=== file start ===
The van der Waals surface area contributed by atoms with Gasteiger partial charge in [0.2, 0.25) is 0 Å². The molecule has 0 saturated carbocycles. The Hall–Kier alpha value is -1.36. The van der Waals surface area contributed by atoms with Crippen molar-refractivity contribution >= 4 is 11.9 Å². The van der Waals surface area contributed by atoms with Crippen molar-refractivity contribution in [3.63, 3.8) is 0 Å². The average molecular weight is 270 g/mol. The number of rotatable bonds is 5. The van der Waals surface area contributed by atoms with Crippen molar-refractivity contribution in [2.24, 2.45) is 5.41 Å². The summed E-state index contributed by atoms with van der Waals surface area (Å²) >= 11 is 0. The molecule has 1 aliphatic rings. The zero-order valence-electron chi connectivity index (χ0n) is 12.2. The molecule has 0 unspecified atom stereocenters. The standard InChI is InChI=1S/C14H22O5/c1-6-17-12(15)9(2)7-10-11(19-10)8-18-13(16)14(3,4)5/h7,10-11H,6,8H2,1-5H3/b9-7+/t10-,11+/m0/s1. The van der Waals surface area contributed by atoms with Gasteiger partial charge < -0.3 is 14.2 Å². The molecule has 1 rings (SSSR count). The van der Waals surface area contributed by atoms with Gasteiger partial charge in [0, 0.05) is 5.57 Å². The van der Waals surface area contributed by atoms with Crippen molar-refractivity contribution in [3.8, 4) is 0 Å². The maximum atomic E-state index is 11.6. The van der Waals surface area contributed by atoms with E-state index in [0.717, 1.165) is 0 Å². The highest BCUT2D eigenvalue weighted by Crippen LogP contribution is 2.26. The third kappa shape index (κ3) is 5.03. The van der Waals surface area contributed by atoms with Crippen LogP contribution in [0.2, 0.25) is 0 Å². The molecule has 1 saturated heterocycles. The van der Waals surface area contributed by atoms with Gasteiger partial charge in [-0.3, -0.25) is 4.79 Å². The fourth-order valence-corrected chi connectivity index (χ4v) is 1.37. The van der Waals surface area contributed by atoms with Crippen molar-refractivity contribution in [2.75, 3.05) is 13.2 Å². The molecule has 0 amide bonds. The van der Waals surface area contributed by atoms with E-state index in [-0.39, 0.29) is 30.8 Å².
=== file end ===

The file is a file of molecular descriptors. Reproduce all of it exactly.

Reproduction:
The van der Waals surface area contributed by atoms with Gasteiger partial charge in [0.2, 0.25) is 0 Å². The molecule has 0 saturated carbocycles. The Hall–Kier alpha value is -1.36. The van der Waals surface area contributed by atoms with Crippen molar-refractivity contribution >= 4 is 11.9 Å². The van der Waals surface area contributed by atoms with Crippen molar-refractivity contribution in [3.63, 3.8) is 0 Å². The average molecular weight is 270 g/mol. The number of rotatable bonds is 5. The van der Waals surface area contributed by atoms with Crippen molar-refractivity contribution in [2.24, 2.45) is 5.41 Å². The summed E-state index contributed by atoms with van der Waals surface area (Å²) >= 11 is 0. The molecule has 1 aliphatic rings. The zero-order valence-electron chi connectivity index (χ0n) is 12.2. The molecule has 0 unspecified atom stereocenters. The standard InChI is InChI=1S/C14H22O5/c1-6-17-12(15)9(2)7-10-11(19-10)8-18-13(16)14(3,4)5/h7,10-11H,6,8H2,1-5H3/b9-7+/t10-,11+/m0/s1. The van der Waals surface area contributed by atoms with Gasteiger partial charge < -0.3 is 14.2 Å². The molecule has 1 rings (SSSR count). The van der Waals surface area contributed by atoms with Gasteiger partial charge in [0, 0.05) is 5.57 Å². The van der Waals surface area contributed by atoms with Crippen molar-refractivity contribution in [3.8, 4) is 0 Å². The maximum atomic E-state index is 11.6. The van der Waals surface area contributed by atoms with E-state index in [0.717, 1.165) is 0 Å². The highest BCUT2D eigenvalue weighted by Crippen LogP contribution is 2.26. The third kappa shape index (κ3) is 5.03. The van der Waals surface area contributed by atoms with Crippen LogP contribution in [0.2, 0.25) is 0 Å². The molecule has 1 saturated heterocycles. The van der Waals surface area contributed by atoms with Gasteiger partial charge in [-0.3, -0.25) is 4.79 Å². The fourth-order valence-corrected chi connectivity index (χ4v) is 1.37. The van der Waals surface area contributed by atoms with Crippen molar-refractivity contribution in [2.75, 3.05) is 13.2 Å². The molecule has 0 amide bonds. The van der Waals surface area contributed by atoms with E-state index in [-0.39, 0.29) is 30.8 Å².